This conversation is sponsored by The US Farmers & Ranchers Alliance, but the opinions and text are all mine.

Growing up in Nebraska, I have been surrounded by agriculture my whole life. In fact, my grandparents owned a farm many years ago and as a child I always enjoyed hearing my dad’s stories about life growing up on the farm. Each night at the dinner table, my parents took the opportunity to remind me about where food comes from –especially when I was being picky or complained. I believe those talks around the dinner table are what inspire me today to be more mindful about farming, food production and food waste. And now, as a Registered Dietitian, my family background and academic knowledge allows me to connect the dots between the farmers who produce our food and the consumers who seek to understand more about it.

The past few years I’ve heard the term “Big Ag” thrown around as if it’s something to be ashamed of or shy away from. Where I’m from, agriculture is the #1 industry in the state with 1 in 4 jobs relating to agriculture. According to the Nebraska Department of Agriculture, Nebraska’s farms and ranches utilize 45.3 million acres – 92% of the state’s total land area. So, yes—farming and agriculture is “big” here. However, “big” does not mean bad. The farmers I get to meet and interact with across the state live and work on family farms. They care about their land, their livestock, and their communities. Naturally, some farms are bigger than others, but all farmers struggle with the same sense of uncertainty and face the same business challenges. Those challenges include raising funds, managing employees, paying taxes, and keeping up to date on the latest research.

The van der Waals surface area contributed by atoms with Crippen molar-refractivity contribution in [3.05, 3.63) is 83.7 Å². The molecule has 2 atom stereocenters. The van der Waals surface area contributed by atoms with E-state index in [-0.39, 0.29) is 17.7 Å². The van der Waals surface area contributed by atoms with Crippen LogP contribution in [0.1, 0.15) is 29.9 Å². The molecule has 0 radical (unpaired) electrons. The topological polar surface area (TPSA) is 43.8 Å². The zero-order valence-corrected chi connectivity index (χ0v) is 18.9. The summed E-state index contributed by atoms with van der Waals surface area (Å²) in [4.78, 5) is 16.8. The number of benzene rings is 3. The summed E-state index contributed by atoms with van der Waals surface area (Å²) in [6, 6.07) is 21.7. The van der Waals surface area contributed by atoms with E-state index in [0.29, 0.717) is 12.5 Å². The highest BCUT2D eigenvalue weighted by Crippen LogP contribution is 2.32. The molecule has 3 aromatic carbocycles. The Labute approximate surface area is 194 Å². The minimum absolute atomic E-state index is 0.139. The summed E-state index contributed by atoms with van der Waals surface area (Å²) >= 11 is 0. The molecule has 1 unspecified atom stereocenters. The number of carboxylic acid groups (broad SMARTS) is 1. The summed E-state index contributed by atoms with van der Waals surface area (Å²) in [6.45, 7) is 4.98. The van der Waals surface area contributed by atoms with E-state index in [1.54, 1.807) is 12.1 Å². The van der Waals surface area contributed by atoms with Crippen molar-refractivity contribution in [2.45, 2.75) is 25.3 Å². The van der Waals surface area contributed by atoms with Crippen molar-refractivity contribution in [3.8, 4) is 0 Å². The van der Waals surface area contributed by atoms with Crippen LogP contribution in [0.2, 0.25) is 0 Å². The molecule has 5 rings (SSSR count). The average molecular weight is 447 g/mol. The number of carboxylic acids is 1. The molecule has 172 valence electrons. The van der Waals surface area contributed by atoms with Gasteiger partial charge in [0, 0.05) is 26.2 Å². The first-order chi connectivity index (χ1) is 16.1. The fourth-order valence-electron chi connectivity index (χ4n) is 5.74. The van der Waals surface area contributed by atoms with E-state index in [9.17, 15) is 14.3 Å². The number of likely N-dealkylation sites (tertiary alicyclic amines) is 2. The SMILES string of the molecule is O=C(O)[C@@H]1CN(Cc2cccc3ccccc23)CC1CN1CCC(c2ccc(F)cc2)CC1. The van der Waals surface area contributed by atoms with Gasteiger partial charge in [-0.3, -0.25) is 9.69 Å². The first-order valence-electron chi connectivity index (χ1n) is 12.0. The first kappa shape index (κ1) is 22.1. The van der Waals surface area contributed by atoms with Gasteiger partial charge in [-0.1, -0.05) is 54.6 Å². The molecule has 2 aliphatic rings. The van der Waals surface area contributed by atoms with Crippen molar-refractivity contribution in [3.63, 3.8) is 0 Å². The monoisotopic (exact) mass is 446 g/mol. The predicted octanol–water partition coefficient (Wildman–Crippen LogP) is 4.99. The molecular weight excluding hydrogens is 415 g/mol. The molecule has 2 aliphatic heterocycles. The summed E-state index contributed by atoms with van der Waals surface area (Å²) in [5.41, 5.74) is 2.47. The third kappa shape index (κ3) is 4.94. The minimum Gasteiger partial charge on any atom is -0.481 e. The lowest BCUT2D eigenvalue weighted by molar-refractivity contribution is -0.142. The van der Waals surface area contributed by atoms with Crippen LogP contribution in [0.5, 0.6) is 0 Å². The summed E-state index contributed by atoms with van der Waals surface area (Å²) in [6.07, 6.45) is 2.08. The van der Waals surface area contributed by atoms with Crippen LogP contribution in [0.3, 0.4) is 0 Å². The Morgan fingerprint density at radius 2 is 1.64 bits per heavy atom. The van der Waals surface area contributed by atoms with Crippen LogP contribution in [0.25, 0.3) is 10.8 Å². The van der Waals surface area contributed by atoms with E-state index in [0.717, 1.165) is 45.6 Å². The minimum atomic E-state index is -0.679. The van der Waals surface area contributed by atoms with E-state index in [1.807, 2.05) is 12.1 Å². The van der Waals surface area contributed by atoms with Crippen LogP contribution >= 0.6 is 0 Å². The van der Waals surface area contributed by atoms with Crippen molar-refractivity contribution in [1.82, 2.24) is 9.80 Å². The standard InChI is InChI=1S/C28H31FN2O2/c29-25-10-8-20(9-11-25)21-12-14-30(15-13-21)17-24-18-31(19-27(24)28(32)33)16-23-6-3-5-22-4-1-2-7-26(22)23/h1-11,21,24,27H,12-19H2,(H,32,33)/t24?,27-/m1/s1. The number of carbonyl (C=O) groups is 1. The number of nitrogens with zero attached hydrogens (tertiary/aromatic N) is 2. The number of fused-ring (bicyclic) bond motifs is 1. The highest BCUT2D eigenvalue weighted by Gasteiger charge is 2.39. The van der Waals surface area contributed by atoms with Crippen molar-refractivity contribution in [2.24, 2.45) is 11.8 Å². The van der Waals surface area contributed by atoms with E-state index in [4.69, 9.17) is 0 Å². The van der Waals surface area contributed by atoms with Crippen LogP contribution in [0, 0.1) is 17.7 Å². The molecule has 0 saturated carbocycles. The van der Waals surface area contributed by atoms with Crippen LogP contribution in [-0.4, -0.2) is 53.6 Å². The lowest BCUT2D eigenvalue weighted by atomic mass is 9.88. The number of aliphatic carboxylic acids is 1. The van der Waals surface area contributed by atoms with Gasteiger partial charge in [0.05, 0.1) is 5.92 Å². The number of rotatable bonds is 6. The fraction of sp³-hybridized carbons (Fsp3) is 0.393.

Another challenge is growth. As family farms become more efficient, growth is certainly bound to happen. It’s true that many farms have experienced growth, but we are experiencing the natural factors of efficiency. That growth can allow farmers to utilize better technology, increase safety measures and provide better training for employees. We are also seeing that farmers are increasingly more educated, with many having advanced degrees in agronomy. These impacts, among others, should not scare us about the safety of our food, but should call us to understand what happens on farms as more of our population is distanced from the role of a farmer. My hope is that consumers will seek to learn how farming happens and they will grow less fearful of the process.

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